Map of life expectancy at birth from Global Education Project.

Friday, December 05, 2008

We're Number One!

In addition to state-by-state rankings and statistics, America's Health Rankings, on page, offers some comparisons of the United States with some of the other comparatively wealthy countries. They lifted their data from the WHO, by the way, but they've organized it for us conveniently.

As I mentioned when I redesigned this page, the U.S. does not do particularly well on the life expectancy front. In so-called "Healthy Life Expectancy" -- "Average number of years that a person can expect to live in "full health" by taking into account years lived in less than full health due to disease and/or injury," according to the WHO -- Japan ranks number 1, at 75 years, and the U.S. ranks 28th, at 69 years -- tied with Slovenia.

But there is one category in which the U.S. absolutely blows away the competition, one important health-related area in which we have no peers, no challengers, nobody even threatening to come anywhere close to us in the foreseeable future. We're the top! We're the Coliseum. We're the top! We're the Louvre museum.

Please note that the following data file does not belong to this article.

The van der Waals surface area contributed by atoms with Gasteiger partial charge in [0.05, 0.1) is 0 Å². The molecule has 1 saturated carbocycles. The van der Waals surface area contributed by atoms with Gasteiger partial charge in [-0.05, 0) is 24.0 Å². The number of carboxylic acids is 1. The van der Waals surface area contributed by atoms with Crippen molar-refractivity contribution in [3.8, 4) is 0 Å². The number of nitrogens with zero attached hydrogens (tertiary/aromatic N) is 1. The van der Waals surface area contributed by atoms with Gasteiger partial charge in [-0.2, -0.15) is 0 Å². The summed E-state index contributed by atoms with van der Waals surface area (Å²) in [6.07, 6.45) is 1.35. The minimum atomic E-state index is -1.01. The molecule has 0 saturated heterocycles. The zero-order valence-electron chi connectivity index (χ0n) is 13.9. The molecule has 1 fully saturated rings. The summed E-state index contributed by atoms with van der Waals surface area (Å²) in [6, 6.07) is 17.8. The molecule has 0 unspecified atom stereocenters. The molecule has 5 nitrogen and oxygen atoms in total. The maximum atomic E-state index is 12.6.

Yep, you guessed it, that is fatness. 33.2% of our adult women are overweight, and 31.1% of the men. New Zealand comes in a pathetic second at 23.2% for women, while Malta is lapped by our guys at 25%. Japan isn't even trying -- 3.3% and 2.9% is all the fatness they can muster.

I don't know why you think this is amusing. Obesity -> diabetes -> amputations -> kidney failure -> billions and billions of dollars spent on treatment, and lost to disability, and human misery. Oh yeah, heart disease, strokes, arthritis, cancer -- this is a slow motion public health disaster that will bankrupt this country faster than imported oil and exported military empire. It's a huge, terrifying crisis. It's no joke.

2 comments:

C. Corax said...